PAWTUCKET, R.I. -- Chris Carpenter will always carry the tag as the player traded for Theo Epstein.
Carpenter came to the Boston Red Sox organization as compensation for Epstein, who left his post as Red Sox GM last offseason to become the president of baseball operations for the Chicago Cubs. It took the entire winter for the two organizations to settle on the 26-year-old right-handed reliever as compensation.
He thus arrived at spring training in February in Fort Myers, Fla., under unusual circumstances, and he wanted to prove he was worth it. However, he needed surgery to repair bone spurs in his right elbow, which is common for a pitcher who had previously undergone Tommy John surgery. Carpenter had the procedure in 2005.
Once he completed his rehab this season, he joined Triple-A Pawtucket on July 16. He's been extremely consistent with the PawSox, posting a 1-0 record with four saves and a 1.15 ERA.
"As a reliever, that's what they're looking for and that's consistency," Carpenter said. "I feel like I have been pretty consistent so far. I'm not satisfied with where I'm at and I want to try to keep going out there and getting better every time. I feel pretty good with where I'm at right now."
PawSox pitching coach Rich Sauveur has been impressed with Carpenter's work ethic and performance.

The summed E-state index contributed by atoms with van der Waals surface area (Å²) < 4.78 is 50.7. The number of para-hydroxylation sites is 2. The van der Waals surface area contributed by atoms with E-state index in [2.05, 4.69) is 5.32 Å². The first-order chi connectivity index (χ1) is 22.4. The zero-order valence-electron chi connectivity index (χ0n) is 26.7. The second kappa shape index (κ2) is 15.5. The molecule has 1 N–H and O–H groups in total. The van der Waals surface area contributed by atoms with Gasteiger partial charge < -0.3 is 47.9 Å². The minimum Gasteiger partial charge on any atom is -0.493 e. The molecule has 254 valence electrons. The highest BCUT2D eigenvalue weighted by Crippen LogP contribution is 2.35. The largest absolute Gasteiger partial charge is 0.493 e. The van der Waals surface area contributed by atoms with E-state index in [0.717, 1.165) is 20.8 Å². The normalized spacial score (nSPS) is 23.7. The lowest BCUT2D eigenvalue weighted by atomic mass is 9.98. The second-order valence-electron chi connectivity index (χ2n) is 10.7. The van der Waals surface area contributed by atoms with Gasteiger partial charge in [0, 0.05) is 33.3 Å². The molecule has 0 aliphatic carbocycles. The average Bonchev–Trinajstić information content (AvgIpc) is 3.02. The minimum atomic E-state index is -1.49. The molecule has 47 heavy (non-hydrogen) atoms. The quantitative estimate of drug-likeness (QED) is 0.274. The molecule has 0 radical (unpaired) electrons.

"He's been real consistent," Sauveur said. "He's been very, very, very consistent. He's got good stuff."
Because he's been effective, there's a strong possibility the Red Sox will recall Carpenter at some point in September.
"I'd love to see him get up there," Sauveur said. "He got here and did what he had to do."
With the Red Sox all but done for the season, the organization will use the final five weeks of the season to evaluate the players at the big league level in anticipation for the 2013 season. Carpenter will be part of that mix.
"I couldn't tell you," Carpenter said. "We're in a playoff race here, and wherever you're at you want to win. Right now my focus is here and I'm trying to win with these guys and whatever happens, happens."
A season ago, Carpenter made his major league debut with the Cubs after spending the majority of the season at Double-A Tennessee and Triple-A Iowa. He worked a total of 10 games (9 2/3 innings) for the Cubs and allowed only three earned runs for a 2.79 ERA in those outings.
It was that experience that gave him the motivation to want to get back to the big leagues as soon as possible. He's almost there.
"You just kind of take a deep breath and you're happy things have worked out with the way they did with the surgery and everything, but baseball's a game where it's so crazy, so up and down," Carpenter said. "I mean, one minute you could be in the big leagues, and the next you could be down here, or lower than this. You've just got to take every day and give everything you've got every day and hopefully things work out."
Although his Red Sox career was derailed a bit due to his early-season surgery, Carpenter is pleased with the progress he's made since becoming the player to be named later in the Epstein deal.
"It was kind of a roller coaster at the beginning, getting traded, then getting injured and having to deal with that," Carpenter said. "It was one of those things where I told myself where I wanted to get back to, and I think it helped last year getting called up and getting a taste of the big leagues. You just have that drive to get back there."